The Effects of Brief Guided Imagery on Patients Suffering From Chronic Back Pain: An A-B Design Study

Anat Kaplun, Svetlana Trosman, Tatiana Reitblat, Alan Friedman, Leonid Kalichman

Research output: Contribution to journalArticlepeer-review


Background: Guided imagery (GI) is a non-pharmacological method used to reduce pain, stress, and anxiety. Aims: This study aimed to evaluate the impact of brief GI on symptoms of chronic back pain in adults treated in the Rheumatology clinic. Design: A-B design study. Settings & Participants: A sample of 35 women with chronic back pain were recruited at the Rheumatology Outpatient Clinic of Barzilai Medical Center in Ashkelon, Israel. Methods: All subjects completed questionnaires at recruitment (T1), and after 8-10 weeks, they completed questionnaires again before the first intervention (T2). The intervention included five brief GI group meetings every 2-3 weeks, one hour each (3-5 subjects per group). Participants learned 6 GI exercises and were asked to practice brief guided imagery exercises at least once daily. Then, questionnaires were completed the third time (T3). Outcome measures: MOQ - Modified Oswestry Low Back Pain Disability Questionnaire, STAI - State-Trait Anxiety Inventory, FABQ - Fear-Avoidance Beliefs Questionnaire, NPRS - Numerical Pain Rating Scale (average pain over the last week). Results: Compared with the period without intervention, NPRS (Δ = 2.53, standard error [SE] = 0.43, p < .001), STAI (Δ = 8.41, SE = 1.95, p < .001), and MOQ (Δ = 0.06, SE = 0.02, p = .019) reported significantly lower levels after brief guided imagery training. However, no statistically significant change was found in FABQ. Conclusions: The brief guided imagery intervention may help alleviate chronic back pain, help decrease anxiety, and improve daily activity in women who suffer from chronic low back pain.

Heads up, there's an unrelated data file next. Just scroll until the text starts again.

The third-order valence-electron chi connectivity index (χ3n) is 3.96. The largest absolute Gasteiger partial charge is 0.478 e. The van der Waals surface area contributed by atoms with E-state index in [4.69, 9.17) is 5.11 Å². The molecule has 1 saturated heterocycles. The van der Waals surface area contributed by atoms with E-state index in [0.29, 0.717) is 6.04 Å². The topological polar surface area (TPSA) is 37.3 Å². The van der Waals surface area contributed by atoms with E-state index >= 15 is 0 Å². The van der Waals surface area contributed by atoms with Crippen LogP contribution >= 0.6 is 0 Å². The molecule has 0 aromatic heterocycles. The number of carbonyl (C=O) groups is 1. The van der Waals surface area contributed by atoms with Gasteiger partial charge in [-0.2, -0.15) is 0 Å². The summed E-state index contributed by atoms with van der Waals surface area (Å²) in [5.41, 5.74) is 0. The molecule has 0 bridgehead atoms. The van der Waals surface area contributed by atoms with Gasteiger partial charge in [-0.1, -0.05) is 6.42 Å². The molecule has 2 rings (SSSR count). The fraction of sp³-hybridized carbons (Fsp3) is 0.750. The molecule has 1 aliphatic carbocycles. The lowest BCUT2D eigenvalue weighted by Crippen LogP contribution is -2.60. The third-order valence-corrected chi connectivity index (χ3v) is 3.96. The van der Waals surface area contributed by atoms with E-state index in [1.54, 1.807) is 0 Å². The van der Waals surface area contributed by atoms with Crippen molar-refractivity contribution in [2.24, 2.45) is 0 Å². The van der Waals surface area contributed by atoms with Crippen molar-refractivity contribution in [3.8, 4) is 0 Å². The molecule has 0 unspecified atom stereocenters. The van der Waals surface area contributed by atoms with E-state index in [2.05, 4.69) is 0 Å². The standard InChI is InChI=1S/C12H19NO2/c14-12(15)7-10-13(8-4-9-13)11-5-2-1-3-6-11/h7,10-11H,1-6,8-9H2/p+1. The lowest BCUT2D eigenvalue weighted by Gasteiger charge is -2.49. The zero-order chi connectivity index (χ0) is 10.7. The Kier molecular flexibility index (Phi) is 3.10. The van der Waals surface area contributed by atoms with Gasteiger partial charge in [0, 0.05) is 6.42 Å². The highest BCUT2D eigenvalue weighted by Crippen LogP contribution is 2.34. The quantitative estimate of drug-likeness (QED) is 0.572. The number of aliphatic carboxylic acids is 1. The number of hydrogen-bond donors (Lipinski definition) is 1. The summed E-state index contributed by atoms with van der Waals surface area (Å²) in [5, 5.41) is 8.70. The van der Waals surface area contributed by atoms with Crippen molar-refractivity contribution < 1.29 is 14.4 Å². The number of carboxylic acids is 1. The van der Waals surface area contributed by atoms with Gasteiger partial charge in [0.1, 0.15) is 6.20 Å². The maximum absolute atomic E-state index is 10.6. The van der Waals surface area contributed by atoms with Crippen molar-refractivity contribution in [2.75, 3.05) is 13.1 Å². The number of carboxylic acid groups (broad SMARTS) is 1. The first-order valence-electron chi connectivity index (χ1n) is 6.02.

Original languageEnglish
Pages (from-to)492-497
Number of pages6
JournalPain Management Nursing
Issue number5
StateAccepted/In press - 26 Jun 2023

ASJC Scopus subject areas

  • Advanced and Specialized Nursing


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